Courtesy The Surf Ranch

Living

Surfing in the Valley: How a High-Tech Wave System Is Bringing the Sport to Dry Land

Surfers yearn to travel to places like Australia’s Gold Coast, Bali or South Africa’s Jeffreys Bay to ride some of the world’s most epic waves. But if the buzz over The Surf Ranch in Lemoore, California is any indication of the sport’s future, heading to distant shores to enjoy the thrilling mix of wind, energy and water could become a thing of the past.

The Surf Ranch, located in California’s Central Valley, boasts what’s touted as “the best man-made wave in history”: a 700-yard, high-performance, bi-directional wave featuring both barrel and maneuver sections. The Lemoore facility also puts surfing fans a lot closer to all the action than they’d experience when watching to sport in its natural setting. Eleven-time World Surf League (WSL) Champion Kelly Slater, the brains behind the Lemoore facility, says he’s been dreaming of a high-performance man-made wave for years. “When I was a kid I imagined someone would make a great wave technology in the future,” Slater tells Playboy. “I never thought it might be a team I put together, but as I got interested in it I realized we could make it happen. The idea we can make a designer type wave for anyone was appealing.” 

Slater started working on bringing his vision to life in 2006, sharing his idea with Adam Fincham, PhD., a Professor at the Viterbi School of Engineering (USC) and expert in fluid dynamics. The two then began exploring the feasibility of actually building a wave, finding an investor along with an international team of scientists, engineers, wave experts and surfers to further develop the early concepts. 

Some of the team’s early wave testing was done on computer models, using simulations known as Computational Fluid Dynamics. The first full-sale prototype was built in 2014 by the Kelly Slater Wave Company (KSWC), after examining the science behind some of the most popular waves in the world, assessing factors like the wave’s energy, reef structure and the most powerful part of the wave. 

The Surf Ranch wave system is capable of producing more than 50 types of waves at the push of button, with the potential to create a variety of different wave profiles, such as a twoo-foot swell for longboards, followed by a six-plus-foot high-performance wave.

Primarily a testing facility until recently, the Lemoore site has spent the past two years dialing in the technology, using feedback from visiting WSL surfers. Surf Ranch, which lies 100 miles from the Pacific Ocean, hosted it first public event in early May with the legendary Founders' Cup of Surfing, in a historic region-versus-region teams event that featured a cross-section of the best surfers in the world.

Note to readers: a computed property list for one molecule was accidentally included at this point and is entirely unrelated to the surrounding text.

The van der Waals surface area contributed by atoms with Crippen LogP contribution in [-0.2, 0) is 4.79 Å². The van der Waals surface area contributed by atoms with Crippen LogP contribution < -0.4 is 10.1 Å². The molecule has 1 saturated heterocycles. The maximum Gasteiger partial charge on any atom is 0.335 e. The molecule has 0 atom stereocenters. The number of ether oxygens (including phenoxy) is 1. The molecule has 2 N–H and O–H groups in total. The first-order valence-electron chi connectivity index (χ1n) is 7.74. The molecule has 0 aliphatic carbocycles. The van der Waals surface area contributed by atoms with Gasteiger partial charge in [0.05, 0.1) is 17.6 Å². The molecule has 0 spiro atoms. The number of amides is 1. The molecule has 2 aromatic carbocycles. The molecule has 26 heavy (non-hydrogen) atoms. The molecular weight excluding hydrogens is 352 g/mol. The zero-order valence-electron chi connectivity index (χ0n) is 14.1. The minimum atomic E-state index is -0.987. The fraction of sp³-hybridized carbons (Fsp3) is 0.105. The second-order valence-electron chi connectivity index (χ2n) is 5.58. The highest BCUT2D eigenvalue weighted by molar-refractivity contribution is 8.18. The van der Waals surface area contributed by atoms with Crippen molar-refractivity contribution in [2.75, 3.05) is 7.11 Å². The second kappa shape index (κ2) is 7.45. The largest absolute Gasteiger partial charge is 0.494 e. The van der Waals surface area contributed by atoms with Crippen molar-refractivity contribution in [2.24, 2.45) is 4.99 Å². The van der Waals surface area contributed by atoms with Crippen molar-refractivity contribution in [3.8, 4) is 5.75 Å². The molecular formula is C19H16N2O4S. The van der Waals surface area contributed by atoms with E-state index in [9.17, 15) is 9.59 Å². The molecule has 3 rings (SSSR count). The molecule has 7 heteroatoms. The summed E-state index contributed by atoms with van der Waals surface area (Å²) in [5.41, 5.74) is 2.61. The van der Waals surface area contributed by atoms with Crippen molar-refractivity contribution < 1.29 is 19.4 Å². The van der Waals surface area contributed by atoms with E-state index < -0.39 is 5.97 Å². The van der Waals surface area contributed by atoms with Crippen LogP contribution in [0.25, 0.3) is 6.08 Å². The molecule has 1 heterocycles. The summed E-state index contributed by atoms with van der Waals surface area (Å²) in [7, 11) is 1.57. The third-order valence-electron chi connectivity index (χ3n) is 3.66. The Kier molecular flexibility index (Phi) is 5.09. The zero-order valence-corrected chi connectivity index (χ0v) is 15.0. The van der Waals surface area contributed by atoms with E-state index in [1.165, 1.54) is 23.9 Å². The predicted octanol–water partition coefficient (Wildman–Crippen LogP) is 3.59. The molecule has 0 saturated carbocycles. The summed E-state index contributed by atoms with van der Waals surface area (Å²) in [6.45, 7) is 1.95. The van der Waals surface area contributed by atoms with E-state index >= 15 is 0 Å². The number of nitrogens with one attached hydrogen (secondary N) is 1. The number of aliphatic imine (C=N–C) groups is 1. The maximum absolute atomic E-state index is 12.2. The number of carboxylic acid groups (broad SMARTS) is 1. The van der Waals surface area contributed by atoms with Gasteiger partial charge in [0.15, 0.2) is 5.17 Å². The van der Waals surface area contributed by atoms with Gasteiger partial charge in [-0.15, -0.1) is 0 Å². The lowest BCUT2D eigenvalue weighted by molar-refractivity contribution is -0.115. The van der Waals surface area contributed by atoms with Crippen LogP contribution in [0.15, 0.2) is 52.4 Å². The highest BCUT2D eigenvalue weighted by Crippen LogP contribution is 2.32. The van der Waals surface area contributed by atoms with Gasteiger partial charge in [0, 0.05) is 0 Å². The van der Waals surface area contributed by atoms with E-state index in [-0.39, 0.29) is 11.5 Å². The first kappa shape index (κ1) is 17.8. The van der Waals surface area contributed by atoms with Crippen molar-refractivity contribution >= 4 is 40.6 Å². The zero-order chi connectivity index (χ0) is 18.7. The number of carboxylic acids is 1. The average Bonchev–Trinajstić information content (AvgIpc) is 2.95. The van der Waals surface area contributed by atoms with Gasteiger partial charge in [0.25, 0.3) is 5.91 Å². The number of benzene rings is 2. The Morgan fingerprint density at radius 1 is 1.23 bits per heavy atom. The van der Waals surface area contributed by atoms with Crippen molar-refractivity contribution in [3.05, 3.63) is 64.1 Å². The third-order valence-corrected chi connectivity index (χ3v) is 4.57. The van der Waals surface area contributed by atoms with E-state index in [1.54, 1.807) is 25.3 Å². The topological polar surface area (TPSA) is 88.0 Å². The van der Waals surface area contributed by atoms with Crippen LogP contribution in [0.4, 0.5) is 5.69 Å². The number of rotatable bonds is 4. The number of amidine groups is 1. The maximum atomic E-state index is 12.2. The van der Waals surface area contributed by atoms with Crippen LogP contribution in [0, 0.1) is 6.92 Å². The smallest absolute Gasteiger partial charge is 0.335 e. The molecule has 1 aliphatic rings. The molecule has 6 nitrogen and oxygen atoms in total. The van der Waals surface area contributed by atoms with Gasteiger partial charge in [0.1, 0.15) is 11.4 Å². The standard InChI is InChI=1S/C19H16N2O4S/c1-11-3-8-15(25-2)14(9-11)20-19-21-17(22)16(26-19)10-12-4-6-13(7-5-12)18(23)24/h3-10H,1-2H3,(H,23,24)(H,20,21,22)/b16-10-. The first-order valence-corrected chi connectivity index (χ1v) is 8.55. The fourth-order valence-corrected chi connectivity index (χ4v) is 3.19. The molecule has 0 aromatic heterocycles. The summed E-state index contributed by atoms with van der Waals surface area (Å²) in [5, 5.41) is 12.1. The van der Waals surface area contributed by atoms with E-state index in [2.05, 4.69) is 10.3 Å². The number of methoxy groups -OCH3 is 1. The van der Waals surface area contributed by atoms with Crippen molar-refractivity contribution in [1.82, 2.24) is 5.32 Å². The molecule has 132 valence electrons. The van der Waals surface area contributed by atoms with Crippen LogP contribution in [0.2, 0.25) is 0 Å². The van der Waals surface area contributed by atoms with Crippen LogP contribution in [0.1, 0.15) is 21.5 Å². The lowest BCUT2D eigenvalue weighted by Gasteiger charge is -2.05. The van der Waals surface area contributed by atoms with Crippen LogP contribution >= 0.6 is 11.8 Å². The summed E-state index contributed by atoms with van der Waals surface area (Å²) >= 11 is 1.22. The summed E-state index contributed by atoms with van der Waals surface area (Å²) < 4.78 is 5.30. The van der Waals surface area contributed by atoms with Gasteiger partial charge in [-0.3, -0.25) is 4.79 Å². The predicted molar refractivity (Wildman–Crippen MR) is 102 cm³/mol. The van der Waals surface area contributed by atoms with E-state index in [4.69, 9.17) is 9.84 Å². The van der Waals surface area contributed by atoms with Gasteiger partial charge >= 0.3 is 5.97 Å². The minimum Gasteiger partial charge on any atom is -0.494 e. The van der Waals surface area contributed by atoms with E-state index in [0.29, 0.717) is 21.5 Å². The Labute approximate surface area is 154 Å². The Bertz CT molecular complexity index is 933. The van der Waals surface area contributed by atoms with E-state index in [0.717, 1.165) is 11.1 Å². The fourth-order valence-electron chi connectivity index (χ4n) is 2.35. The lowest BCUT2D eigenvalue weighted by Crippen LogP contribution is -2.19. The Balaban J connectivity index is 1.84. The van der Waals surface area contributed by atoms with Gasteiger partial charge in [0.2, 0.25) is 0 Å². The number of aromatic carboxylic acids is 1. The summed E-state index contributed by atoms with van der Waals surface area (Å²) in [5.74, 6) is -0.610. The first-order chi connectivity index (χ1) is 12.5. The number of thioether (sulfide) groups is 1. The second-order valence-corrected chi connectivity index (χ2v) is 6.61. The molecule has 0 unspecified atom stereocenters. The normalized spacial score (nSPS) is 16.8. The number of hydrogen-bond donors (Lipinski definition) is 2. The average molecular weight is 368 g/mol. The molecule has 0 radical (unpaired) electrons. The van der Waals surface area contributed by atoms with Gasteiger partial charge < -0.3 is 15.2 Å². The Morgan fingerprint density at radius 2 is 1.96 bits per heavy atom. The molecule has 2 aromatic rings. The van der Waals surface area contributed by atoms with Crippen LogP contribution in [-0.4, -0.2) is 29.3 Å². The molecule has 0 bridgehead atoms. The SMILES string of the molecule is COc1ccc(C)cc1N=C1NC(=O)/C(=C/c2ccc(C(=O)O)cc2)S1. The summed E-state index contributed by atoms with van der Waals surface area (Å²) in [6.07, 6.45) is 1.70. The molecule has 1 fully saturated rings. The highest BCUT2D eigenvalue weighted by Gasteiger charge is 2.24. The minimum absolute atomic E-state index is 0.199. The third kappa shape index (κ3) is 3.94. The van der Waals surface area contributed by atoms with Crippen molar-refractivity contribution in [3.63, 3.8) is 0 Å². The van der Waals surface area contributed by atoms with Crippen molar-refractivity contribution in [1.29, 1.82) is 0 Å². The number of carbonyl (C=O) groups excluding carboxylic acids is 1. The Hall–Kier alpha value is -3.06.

"It's incredible what the WSL and KSWC teams have developed at Surf Ranch over the past year, and California's Central Valley now boasts a world-class wave," notes WSL Commissioner Kieren Perrow in a press statement. "This technology, and its ability to deliver high-quality waves at any location in the world, opens so many possibilities for how we can complement and evolve the competitive experience."

WSL’s World Team Captain Jordy Smith tells Playboy he was actually a bit taken back by his first experience on the man-made wave in Lemoore. “It was really a lot more foreign than I expected,” says the South African native. “I was super nervous but at the same time excited. The wave itself is perfect—almost too perfect. It’s so mechanical and tailored to be surfed perfectly that you almost get lost in the moment and forget you’re riding a wave pool, 100 miles inland from the coast.” 

The Lemoore facility is now preparing for a Championship Tour points-surfing event, being held in early September. The team there is looking to build on many of the things it learned during the May WSL event to improve the experience for the surfers as well as the spectators. The facility is also hosting training sessions for the Surfing Australia National Squad men’s and women’s teams. 

As the Surf Ranch team continues to develop the technology, there is really no limit to the possibilities of what it could add to the sport, says Slater. “We can potentially surf great waves of any type anywhere in the world,” says Slater. “That changes a lot of possibilities for the sport’s viewership, but also for the evolution of skill sets and timing for people who don’t have time or money to leave home and go on surf trips anytime there is a swell. There are a ton of possibilities and it’s only going to get more advanced and exciting.”

Smith is quick to note, however, that man-made technology will never fully replace the experience of conquering a wave in its natural environment. “You have to enjoy it for what it is—a 700-yard wave, 100 miles inland,” says the champion surfer. “The wave itself has moments, but it will never be the same. I think it’s better that’s it’s…different, because it allows you to enjoy it for what it is.” 

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